And, not for nothing, but... we have our Sweetie who's on the autism spectrum, has ADHD, and has a touch of anxiety to boot. Because of who she is, she very often (read: almost always) thinks that whatever she's thinking and feeling about whatever is something Hubby and I just automatically know. And this is most definitely not the case. No matter how often we tell her we can not possibly know what she's thinking unless she tells us, even if she comes to understand that for this time around, the next time will happen. And I'll inevitably presume out loud that she must be feeling such and such way, but of course, she's not. So, Sweetie being Sweetie, she'll probably snap at me that I'm totally wrong and that "obviously" she's feeling or meant or whatever this instead. And so... all that over and over kinda makes a person not want to presume out loud anything about anyone. And so, I tend to stay quiet. I'm a decent listener. I'm just not a great giver of advice or other soothing comforting conversation. (To be clear, I never really have been. This is not Sweetie's "fault" by any means. I love who Sweetie is and do not deny her being her, whatever that may mean. It's just that I don't get much practice being an effective soothing, comforting speaker around her terribly often. And so my quiet ways continue.)

And so! Things are about to change! 

Watch out world. I'm going to start using my voice. I may not do it well. I may still even ask for help. It's going to take me some time to get good at it. But my aim this year is to get better at it. Speaking up. Contributing to family conversations. Relaying stories. Speaking my mind on various issues. Saying how I'm feeling. Saying what I need. What I want. What I think. Never mind the discomfort it may bring to myself or others. I have opinions and stories and things to say. And y'all gonna start hearing them. Not just hear it in my writing, but IRL. No more quiet me. At least that's my goal. It won't be overnight. I'm sure I'll fall back into my "regular" quiet ways from time to time. I may think, after some trial and error, that this wasn't such a good idea after all.

But. It. Is.

Everybody has a right to speak their mind. Everyone's voice deserves to be heard. 

I've been quiet waaaaayyy too long.

It's time you heard my voice. Out loud.

Do you hear me now? Good. 

Sunday, October 02, 2022

The Core Principle

Have you seen Selma Blair on this current season of DWTS?! Talk about someone who is working on overcoming the physical challenges in their life. Selma has Multiple Sclerosis, leaving her with occasional slurred speech, the need to often walk with the support of a cane, and weak muscle control, especially in her legs and arms. And yet, she's saying YES to DWTS, getting out there every week to give it her all. At the time of this writing, the season is just starting, so she's only had 2 week's worth of performances. But, man, have those performances been awesome! She is doing great and, for as much as I'm not thrilled with some of the changes that have happened to DWTS over the last few years or so, I am very happy to watch every week to cheer her on and watch her abilities take command over whatever physical challenges she may deal with. Truly inspiring.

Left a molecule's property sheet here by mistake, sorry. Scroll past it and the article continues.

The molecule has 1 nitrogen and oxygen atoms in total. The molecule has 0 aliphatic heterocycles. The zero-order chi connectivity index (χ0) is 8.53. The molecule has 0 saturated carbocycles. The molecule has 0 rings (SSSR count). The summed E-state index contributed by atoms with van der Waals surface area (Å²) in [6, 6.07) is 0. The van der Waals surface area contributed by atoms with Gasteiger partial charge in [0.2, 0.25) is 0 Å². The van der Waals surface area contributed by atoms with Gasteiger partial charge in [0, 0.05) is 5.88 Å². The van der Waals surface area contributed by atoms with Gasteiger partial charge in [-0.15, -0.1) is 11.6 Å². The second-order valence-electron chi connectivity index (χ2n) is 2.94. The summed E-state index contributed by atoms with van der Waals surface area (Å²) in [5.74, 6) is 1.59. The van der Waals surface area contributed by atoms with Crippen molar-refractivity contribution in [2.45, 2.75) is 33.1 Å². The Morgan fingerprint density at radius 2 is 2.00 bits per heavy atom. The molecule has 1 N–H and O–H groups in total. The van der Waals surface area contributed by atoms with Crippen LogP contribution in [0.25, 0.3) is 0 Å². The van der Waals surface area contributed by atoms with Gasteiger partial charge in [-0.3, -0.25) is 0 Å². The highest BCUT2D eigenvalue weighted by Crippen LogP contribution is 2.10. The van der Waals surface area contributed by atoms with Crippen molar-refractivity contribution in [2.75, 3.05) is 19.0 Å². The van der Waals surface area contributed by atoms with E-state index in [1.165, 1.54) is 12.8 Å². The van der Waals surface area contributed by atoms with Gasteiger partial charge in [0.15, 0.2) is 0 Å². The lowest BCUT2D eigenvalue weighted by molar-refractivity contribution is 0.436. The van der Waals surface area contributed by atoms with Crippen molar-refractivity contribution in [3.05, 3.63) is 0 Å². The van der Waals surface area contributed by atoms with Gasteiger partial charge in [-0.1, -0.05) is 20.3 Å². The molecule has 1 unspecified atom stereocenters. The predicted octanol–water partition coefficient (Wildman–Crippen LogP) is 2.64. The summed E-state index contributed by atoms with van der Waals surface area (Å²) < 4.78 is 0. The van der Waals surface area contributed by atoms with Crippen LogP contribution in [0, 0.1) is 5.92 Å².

As for me, about 2 months out from my last post, and 3 months out from my surgery this summer, I'm happy to report that I am doing great too. Especially these last 2 weeks or so, I and my physical therapist are really starting to see some big strides in my strength and general abilities. Specifically, I've brought my walking stick with me to a couple of sessions. The first time was maybe 2 or more weeks ago? Just to give it a shot and see how I can manage beginning to walk again with this, instead of the forearm crutches that I had to resort to about a year and a half prior to my surgery. The pain in my back and legs was getting too great and, it was thought by my chiropractor, that the way forearm crutches would force me to stand and walk (leaning forward a bit) would help to ease the pain. This was because the way I was walking with my walking stick was to increasingly lean back farther from the stick, belly out. The more I hurt, the more I walked in this weird way, trying to escape the pain, but in reality only making it worse. Long story short, the forearm crutches are basically better for me, do force me to walk either straighter or at least leaning forward, not back, and basically give me more support all around.

But, I am stubborn and want to get back to my walking stick. I told this to my therapist from the get go. She didn't see any reason why, with a little work and practice, I couldn’t do this. So I brought it to PT.

That first attempt there (yes, I had tried a few attempts at home even before this) was... not so great. She had me walking in a skinny hallway with a support bar along one wall. And, with that bar being so easily accessible, I kept reaching for it even though I didn't want to. And my right leg, which has always been my more dominant leg, was now the weaker. After taking a step with the left leg, the right was just dragging itself through to finish the step. As you can imagine, it just wasn't pretty. Or useful. Or at all correct.